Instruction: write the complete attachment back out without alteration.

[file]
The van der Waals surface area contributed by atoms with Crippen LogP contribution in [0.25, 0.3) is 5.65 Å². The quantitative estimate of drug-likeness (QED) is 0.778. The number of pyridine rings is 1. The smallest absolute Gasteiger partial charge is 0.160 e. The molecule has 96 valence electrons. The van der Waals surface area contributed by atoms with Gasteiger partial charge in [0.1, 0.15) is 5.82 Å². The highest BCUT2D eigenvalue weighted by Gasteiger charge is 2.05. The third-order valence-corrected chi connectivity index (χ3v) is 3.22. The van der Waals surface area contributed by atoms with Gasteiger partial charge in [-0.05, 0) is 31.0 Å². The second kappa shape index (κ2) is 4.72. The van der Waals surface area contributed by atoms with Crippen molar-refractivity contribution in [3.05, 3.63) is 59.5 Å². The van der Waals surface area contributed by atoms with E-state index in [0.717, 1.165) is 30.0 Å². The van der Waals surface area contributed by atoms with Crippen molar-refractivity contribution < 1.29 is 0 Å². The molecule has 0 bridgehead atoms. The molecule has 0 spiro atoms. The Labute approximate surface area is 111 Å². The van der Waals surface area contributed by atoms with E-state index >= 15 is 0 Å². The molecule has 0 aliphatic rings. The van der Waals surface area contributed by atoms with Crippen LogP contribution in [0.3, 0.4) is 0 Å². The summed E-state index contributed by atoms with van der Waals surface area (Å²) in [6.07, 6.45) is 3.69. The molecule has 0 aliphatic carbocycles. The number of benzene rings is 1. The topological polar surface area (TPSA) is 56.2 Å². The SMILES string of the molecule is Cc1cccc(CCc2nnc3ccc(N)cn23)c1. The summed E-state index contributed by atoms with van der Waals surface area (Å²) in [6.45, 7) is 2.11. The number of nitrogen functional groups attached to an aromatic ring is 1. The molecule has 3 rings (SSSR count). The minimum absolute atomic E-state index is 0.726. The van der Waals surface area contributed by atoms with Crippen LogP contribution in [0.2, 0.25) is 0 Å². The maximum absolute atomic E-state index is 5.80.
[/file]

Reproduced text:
The van der Waals surface area contributed by atoms with Crippen LogP contribution in [0.25, 0.3) is 5.65 Å². The quantitative estimate of drug-likeness (QED) is 0.778. The number of pyridine rings is 1. The smallest absolute Gasteiger partial charge is 0.160 e. The molecule has 96 valence electrons. The van der Waals surface area contributed by atoms with Gasteiger partial charge in [0.1, 0.15) is 5.82 Å². The highest BCUT2D eigenvalue weighted by Gasteiger charge is 2.05. The third-order valence-corrected chi connectivity index (χ3v) is 3.22. The van der Waals surface area contributed by atoms with Gasteiger partial charge in [-0.05, 0) is 31.0 Å². The second kappa shape index (κ2) is 4.72. The van der Waals surface area contributed by atoms with Crippen molar-refractivity contribution in [3.05, 3.63) is 59.5 Å². The van der Waals surface area contributed by atoms with E-state index in [0.717, 1.165) is 30.0 Å². The van der Waals surface area contributed by atoms with Crippen molar-refractivity contribution < 1.29 is 0 Å². The molecule has 0 bridgehead atoms. The molecule has 0 spiro atoms. The Labute approximate surface area is 111 Å². The van der Waals surface area contributed by atoms with E-state index >= 15 is 0 Å². The molecule has 0 aliphatic rings. The van der Waals surface area contributed by atoms with Crippen LogP contribution in [0.3, 0.4) is 0 Å². The summed E-state index contributed by atoms with van der Waals surface area (Å²) in [6.07, 6.45) is 3.69. The molecule has 0 aliphatic carbocycles. The number of benzene rings is 1. The topological polar surface area (TPSA) is 56.2 Å². The SMILES string of the molecule is Cc1cccc(CCc2nnc3ccc(N)cn23)c1. The summed E-state index contributed by atoms with van der Waals surface area (Å²) in [6.45, 7) is 2.11. The number of nitrogen functional groups attached to an aromatic ring is 1. The molecule has 3 rings (SSSR count). The minimum absolute atomic E-state index is 0.726. The van der Waals surface area contributed by atoms with Crippen LogP contribution in [0.2, 0.25) is 0 Å². The maximum absolute atomic E-state index is 5.80.